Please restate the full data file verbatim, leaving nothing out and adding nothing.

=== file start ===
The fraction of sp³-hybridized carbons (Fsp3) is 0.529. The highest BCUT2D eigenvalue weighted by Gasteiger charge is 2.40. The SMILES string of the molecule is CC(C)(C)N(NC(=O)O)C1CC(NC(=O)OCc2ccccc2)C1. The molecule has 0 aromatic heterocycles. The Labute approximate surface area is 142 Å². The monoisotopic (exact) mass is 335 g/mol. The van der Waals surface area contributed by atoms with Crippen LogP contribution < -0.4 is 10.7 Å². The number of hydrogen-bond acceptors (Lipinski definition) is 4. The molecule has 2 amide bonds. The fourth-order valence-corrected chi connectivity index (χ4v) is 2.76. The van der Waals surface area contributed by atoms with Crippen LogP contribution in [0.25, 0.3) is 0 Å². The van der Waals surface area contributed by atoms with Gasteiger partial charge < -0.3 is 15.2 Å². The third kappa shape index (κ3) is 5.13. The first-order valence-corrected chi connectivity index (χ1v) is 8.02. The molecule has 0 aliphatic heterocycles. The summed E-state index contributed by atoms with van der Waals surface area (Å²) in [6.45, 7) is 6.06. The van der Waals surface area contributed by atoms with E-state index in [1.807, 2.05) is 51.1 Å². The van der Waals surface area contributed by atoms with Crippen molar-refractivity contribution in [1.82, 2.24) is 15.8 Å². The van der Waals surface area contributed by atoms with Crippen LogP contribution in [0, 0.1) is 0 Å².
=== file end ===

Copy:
The fraction of sp³-hybridized carbons (Fsp3) is 0.529. The highest BCUT2D eigenvalue weighted by Gasteiger charge is 2.40. The SMILES string of the molecule is CC(C)(C)N(NC(=O)O)C1CC(NC(=O)OCc2ccccc2)C1. The molecule has 0 aromatic heterocycles. The Labute approximate surface area is 142 Å². The monoisotopic (exact) mass is 335 g/mol. The van der Waals surface area contributed by atoms with Crippen LogP contribution < -0.4 is 10.7 Å². The number of hydrogen-bond acceptors (Lipinski definition) is 4. The molecule has 2 amide bonds. The fourth-order valence-corrected chi connectivity index (χ4v) is 2.76. The van der Waals surface area contributed by atoms with Crippen LogP contribution in [0.25, 0.3) is 0 Å². The van der Waals surface area contributed by atoms with Gasteiger partial charge < -0.3 is 15.2 Å². The third kappa shape index (κ3) is 5.13. The first-order valence-corrected chi connectivity index (χ1v) is 8.02. The molecule has 0 aliphatic heterocycles. The summed E-state index contributed by atoms with van der Waals surface area (Å²) in [6.45, 7) is 6.06. The van der Waals surface area contributed by atoms with E-state index in [1.807, 2.05) is 51.1 Å². The van der Waals surface area contributed by atoms with Crippen molar-refractivity contribution in [1.82, 2.24) is 15.8 Å². The van der Waals surface area contributed by atoms with Crippen LogP contribution in [0, 0.1) is 0 Å².